I love a smoky Scotch on a cold winter’s night and dream of summer afternoons with an icy tumbler of sweet American bourbon. When springtime rolls around, however, my brown liquor of choice is Irish. Triple distilled using unpeated malt, Irish whiskey occupies a seductive middle ground between hearty austerity and frivolous fire, making it a spirit of rebirth perfectly suited to the most hopeful season. Here are a few upscale options that will keep you happy while you watch the great, green world awaken in front of you.
With roots that go back to the establishment of the Bow Street Distillery in Dublin in 1780, Jameson Gold Reserve ($61) is a delicious, medium-bodied whiskey with an intoxicating aroma, a crisp spearmint note at the front, and flavors of caramel and honey. The recently-released Jameson Black Barrel Select Reserve ($35), meanwhile, uses deep-charred bourbon barrels to impart smooth vanilla and butterscotch flavors that melt into your tongue. Redbreast 12 Year Old Single Pot Still Irish Whiskey ($45) is reminiscent of a very strong cider, with subtle orange and tangerine flavors and just a hint of Atomic FireBall candy.
In the north lies Bushmills, the oldest licensed whiskey distillery in the world—its first license to distill was issued in 1608—which has given it plenty of time to refine its craft. Bushmills 16 Year Old Malt ($60) has a well balanced mix of port wine, almond, and sandalwood flavors. It’s a glassful of harmony. The rare Bushmills 21 Year Old Malt ($90) is special indeed, aged for a minimum of 19 years in Oloroso sherry and bourbon casks before being finished in Madeira casks. Its dark chocolate, toffee, and spice notes and exceptional finish make it a worthy splurge.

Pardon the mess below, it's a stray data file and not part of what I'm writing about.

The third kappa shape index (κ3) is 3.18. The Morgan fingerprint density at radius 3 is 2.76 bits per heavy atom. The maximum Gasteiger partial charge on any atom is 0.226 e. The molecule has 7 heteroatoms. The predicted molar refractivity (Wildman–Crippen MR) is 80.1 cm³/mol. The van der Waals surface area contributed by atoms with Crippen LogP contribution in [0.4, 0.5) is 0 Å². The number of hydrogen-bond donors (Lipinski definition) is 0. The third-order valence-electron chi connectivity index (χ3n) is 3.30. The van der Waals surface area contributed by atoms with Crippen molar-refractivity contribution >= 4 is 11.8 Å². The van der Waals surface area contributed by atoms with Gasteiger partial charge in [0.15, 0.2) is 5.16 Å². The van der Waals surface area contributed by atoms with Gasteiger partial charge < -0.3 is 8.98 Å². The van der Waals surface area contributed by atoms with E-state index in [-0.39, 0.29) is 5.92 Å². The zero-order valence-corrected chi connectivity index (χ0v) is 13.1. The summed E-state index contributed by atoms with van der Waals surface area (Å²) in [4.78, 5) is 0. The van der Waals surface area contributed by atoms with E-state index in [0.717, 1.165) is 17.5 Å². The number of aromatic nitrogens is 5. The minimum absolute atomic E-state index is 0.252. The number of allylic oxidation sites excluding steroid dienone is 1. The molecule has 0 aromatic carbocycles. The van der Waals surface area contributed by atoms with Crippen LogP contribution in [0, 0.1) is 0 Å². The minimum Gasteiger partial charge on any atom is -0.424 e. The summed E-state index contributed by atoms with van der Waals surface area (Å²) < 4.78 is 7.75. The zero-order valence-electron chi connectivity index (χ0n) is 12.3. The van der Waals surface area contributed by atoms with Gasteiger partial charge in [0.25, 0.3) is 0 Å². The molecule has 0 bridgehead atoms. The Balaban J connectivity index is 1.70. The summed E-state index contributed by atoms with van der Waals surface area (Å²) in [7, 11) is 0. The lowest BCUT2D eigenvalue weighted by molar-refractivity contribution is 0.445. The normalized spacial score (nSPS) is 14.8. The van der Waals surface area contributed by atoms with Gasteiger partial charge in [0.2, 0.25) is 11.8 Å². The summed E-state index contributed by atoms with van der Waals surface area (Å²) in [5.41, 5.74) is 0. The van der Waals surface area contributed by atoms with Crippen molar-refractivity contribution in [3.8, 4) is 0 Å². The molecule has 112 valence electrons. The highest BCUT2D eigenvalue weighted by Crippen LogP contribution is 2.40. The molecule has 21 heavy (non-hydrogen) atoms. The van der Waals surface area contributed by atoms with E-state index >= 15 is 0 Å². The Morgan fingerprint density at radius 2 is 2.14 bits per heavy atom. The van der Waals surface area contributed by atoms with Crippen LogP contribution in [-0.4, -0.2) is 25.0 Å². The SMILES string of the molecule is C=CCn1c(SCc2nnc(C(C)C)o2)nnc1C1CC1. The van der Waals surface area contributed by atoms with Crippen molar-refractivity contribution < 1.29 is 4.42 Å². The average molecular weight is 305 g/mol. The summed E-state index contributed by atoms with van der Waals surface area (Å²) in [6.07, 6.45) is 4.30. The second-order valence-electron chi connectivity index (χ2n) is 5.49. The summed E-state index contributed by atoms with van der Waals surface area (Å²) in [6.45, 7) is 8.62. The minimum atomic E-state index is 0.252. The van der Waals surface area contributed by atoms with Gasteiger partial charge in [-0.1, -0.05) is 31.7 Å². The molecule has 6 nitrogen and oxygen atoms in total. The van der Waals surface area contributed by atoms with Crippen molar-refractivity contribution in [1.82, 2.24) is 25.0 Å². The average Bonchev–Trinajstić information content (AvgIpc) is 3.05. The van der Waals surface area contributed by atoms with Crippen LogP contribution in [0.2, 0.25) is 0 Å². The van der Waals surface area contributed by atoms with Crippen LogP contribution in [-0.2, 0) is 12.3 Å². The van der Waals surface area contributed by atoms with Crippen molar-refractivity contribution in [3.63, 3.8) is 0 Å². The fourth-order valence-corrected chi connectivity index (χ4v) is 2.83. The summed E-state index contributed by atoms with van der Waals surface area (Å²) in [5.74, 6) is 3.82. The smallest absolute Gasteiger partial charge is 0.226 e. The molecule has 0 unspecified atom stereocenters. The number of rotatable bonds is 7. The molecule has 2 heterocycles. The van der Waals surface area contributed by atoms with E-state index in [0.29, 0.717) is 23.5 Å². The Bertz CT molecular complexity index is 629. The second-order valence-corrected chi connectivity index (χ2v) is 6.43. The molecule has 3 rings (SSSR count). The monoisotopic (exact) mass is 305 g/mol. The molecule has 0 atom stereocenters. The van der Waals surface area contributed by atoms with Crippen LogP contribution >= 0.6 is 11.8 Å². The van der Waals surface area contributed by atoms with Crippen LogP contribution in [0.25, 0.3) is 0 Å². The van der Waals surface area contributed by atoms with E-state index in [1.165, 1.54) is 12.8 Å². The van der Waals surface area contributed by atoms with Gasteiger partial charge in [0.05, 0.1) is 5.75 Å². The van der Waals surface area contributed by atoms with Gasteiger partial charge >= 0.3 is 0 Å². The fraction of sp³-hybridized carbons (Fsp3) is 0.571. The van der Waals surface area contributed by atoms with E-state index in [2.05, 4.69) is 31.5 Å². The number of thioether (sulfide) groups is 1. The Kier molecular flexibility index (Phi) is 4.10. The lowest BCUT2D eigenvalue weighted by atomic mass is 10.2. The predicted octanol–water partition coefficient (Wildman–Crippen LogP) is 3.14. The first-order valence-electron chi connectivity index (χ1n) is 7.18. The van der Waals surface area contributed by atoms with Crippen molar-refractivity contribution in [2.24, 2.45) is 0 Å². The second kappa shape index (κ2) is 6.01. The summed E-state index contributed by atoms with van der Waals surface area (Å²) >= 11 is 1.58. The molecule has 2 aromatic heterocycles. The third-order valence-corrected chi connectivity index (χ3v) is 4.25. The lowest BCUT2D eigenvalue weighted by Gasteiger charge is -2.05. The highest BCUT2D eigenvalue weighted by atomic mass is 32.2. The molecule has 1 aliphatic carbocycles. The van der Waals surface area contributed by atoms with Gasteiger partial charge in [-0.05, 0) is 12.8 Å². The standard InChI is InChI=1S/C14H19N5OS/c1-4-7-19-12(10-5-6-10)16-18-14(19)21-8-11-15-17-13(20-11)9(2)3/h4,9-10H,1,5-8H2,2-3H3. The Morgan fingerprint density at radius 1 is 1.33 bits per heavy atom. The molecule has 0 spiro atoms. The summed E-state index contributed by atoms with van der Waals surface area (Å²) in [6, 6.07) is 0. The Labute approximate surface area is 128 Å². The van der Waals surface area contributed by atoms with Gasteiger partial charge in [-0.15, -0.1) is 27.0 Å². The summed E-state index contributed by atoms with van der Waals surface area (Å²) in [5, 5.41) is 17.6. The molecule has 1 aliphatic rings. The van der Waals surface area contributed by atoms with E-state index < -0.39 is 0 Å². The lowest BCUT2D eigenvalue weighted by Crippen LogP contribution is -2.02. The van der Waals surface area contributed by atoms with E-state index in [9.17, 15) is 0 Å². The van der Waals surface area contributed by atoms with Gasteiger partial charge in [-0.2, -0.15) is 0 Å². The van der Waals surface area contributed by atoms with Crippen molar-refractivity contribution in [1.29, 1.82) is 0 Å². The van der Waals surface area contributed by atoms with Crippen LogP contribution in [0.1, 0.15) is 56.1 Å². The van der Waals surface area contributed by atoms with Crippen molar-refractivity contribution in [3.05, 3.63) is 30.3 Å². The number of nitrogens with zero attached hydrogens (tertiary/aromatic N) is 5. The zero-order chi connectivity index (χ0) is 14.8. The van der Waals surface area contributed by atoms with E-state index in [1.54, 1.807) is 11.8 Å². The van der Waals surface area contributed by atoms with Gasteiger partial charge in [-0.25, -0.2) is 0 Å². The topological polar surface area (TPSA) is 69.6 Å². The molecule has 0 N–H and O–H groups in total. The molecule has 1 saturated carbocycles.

There’s something about Tullamore Dew 12 Year Old Special Reserve ($40) that brings out the best of the casks it matures in, making it smooth and mellow with caramel notes and the smallest hint of spice. And the delightful Tullamore Dew 10 Year Old Single Malt Irish Whiskey ($45) is aged to perfection in four different casks, with a gorgeous amber color, an intense fruity aroma, and flavors of toasted wood, vanilla, and sherry that leave a sourness in the cheeks before imparting a faint chocolate note.
Finally, Midleton Very Rare Irish Whiskey ($135), which is produced in the East Cork town of the same name, seems to encompass everything good about Ireland. It’s smooth, bittersweet, and a little spicy, with flavors of dark chocolate, almonds, oak, and vanilla: an ideal dram to toast the vernal equinox.
[Related Story: Jon Glaser Raises a Few Glasses to Toast St. Patrick’s Day]